We Miss Artie may have finished more than 17 lengths behind the winner in last month's Grade 2 Fountain of Youth at Gulfstream Park, but the story could be different Saturday with the Grade 3 Spiral on the Polytrack. A Grade 1 winner over Keeneland's Polytrack last fall, the Ken and Sarah Ramsey homebred by Artie Schiller was installed as the 4-1 morning-line second choice for Saturday's $550,000 race at Turfway Park.

"I'm only 78 years old so I only have about 20 or 25 more Kentucky Derbys ahead of me and I'm trying to take every opportunity to get one there," Ken Ramsey said.

If We Miss Artie is going to step up to the Derby, he will have to show an affinity for the Churchill Downs main track that has yet to emerge over other dirt surfaces.

"Stranger things have happened," Ramsey mused. "The track at Churchill Downs is more forgiving so far as Polytrack horses. Animal Kingdom went over there after the Spiral and won it. This horse might just like the dirt over there more than he did the dirt down at Gulfstream; it's two different types of dirt. And if it turns up sloppy that might help him."

We Miss Artie did range into contention during the Fountain of Youth but could not sustain that run against some of Florida's top three-year-olds.

"He didn't really have any excuse that we could find out," Ramsey admitted. "He came out of the race OK."

While Ramsey noted that We Miss Artie may not be a Derby -- that is, dirt -- horse, he noted his colt's success on all-weather surfaces.

"He's good enough to be a Grade 1 winner on the Polytrack down at Keeneland (in the Breeders' Futurity last year)," said Ramsey, who also has a likely contender in Bobby's Kitten for the Grade 1, $750,000 Blue Grass on April 12 at Keeneland.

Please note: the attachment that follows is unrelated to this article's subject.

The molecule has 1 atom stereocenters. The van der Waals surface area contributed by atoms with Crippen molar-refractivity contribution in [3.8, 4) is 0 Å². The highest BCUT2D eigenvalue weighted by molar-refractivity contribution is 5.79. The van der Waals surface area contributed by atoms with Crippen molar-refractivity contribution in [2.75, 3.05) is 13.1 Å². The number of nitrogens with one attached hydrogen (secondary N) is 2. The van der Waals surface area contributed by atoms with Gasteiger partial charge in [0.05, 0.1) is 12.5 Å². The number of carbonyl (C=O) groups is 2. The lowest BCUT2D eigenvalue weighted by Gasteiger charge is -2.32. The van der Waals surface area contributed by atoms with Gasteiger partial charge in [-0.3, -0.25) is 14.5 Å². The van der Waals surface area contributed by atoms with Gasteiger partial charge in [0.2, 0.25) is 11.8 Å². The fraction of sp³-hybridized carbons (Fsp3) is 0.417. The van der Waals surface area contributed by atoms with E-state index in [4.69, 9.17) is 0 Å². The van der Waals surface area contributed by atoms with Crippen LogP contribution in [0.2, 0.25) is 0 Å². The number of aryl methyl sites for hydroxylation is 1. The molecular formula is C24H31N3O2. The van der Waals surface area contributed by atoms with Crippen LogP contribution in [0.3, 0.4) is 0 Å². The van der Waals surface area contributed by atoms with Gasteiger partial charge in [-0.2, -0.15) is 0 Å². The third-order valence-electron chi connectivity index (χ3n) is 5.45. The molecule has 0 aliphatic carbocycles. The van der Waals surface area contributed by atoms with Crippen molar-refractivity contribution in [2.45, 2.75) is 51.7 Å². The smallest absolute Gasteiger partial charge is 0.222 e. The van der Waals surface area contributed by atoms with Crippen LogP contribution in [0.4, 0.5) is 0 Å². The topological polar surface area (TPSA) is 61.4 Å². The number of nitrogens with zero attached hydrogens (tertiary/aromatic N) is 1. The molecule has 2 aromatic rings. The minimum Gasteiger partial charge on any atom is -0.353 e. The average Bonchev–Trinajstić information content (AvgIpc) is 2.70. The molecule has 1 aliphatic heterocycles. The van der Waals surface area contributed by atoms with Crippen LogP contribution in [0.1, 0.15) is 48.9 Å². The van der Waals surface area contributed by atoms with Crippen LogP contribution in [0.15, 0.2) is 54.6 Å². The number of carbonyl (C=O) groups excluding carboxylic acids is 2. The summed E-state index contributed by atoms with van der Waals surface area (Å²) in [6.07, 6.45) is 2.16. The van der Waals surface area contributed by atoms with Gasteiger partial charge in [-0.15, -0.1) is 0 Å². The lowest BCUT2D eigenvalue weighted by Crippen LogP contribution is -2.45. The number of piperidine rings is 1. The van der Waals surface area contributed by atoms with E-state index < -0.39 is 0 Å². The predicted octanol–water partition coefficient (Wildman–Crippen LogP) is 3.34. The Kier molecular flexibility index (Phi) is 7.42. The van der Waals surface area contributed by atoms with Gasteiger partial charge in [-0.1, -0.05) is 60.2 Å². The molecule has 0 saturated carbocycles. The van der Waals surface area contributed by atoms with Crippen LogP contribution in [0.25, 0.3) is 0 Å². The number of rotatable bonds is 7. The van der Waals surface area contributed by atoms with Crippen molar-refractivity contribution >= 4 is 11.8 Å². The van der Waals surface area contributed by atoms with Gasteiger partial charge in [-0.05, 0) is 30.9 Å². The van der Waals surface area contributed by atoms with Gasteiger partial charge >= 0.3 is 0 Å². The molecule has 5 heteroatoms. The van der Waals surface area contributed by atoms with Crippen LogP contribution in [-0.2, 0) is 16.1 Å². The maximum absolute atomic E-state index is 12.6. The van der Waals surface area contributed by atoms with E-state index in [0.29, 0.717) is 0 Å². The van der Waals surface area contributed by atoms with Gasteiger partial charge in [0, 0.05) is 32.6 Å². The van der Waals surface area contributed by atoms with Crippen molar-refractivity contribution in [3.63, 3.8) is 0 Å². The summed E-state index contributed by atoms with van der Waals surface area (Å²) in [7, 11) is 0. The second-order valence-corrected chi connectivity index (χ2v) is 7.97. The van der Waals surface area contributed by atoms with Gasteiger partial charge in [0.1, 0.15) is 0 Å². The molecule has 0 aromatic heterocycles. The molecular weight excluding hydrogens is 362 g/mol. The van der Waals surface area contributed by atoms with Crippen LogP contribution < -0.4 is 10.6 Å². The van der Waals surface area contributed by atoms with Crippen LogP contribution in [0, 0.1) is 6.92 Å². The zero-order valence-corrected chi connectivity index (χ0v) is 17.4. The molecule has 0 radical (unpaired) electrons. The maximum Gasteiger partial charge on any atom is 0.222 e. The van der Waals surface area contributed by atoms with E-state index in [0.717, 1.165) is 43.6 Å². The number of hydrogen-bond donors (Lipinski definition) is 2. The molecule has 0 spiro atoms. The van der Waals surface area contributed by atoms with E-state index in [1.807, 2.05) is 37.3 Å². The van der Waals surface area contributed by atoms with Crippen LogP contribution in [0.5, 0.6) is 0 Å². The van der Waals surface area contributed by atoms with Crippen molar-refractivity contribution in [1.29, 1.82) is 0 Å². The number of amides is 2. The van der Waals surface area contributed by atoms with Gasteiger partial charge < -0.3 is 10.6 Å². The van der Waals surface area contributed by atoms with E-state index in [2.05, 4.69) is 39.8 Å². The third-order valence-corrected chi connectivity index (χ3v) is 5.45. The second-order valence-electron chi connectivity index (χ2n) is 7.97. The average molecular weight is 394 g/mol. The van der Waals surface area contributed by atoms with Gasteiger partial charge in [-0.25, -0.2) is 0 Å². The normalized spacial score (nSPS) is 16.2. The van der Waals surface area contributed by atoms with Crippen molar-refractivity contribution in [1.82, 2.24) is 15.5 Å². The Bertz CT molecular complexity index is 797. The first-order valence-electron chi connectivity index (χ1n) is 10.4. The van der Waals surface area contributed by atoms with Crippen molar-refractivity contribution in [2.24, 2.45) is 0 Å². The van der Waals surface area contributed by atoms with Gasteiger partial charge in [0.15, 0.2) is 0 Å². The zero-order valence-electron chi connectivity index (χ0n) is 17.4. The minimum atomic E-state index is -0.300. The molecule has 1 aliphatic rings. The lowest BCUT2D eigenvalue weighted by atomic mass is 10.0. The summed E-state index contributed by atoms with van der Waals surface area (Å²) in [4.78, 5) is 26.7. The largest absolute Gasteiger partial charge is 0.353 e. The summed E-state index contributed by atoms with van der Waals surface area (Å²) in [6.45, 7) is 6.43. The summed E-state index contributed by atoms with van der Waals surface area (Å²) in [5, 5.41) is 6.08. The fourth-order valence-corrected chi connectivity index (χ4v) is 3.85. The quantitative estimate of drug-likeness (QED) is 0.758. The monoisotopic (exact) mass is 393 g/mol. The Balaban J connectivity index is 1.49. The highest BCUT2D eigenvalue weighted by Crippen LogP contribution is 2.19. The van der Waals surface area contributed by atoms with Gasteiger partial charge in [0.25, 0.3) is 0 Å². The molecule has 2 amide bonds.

"I didn't want to run them against each other until we get to the Derby. At this stage of the game we're just trying to get enough points to get in and if we get enough points to get in we'll go. The horse has got the quality, I just don't know if he's a dirt horse or not."

Ramsey hopes to have three horses in the Derby starting gate: his two Polytrack stars as well as Louisiana-bred Vicar's in Trouble, who will run in next weekend's Grade 2, $1 million Louisiana Derby at Fair Grounds.

"If we qualify all three of them that means there'll only be room for 17 others because Ramsey's going to take all three of his spots!" the owner vowed.

Ramsey isn't the only one hoping for a Spiral/classic repeat. The Spiral helped propel Summer Squall to a classic win in the 1990 Preakness for Dogwood Stable, and this year the yellow polka dots of Cot Campbell and his partners will be carried by All Tied Up, a Gulfstream Park allowance winner making both his stakes and Polytrack debut in the 1 1/8-mile race.

"Being a good turf horse and a horse that's on the improve and seeking the distance, we thought he deserved a shot in the Spiral," Campbell explained. "He galloped nicely on the racetrack yesterday and we hope all of our strategy is well-founded."

Although it took a while for the gray son of Even the Score to break his maiden in New York last fall, every effort since has been good enough to keep dreams of the Kentucky Derby alive.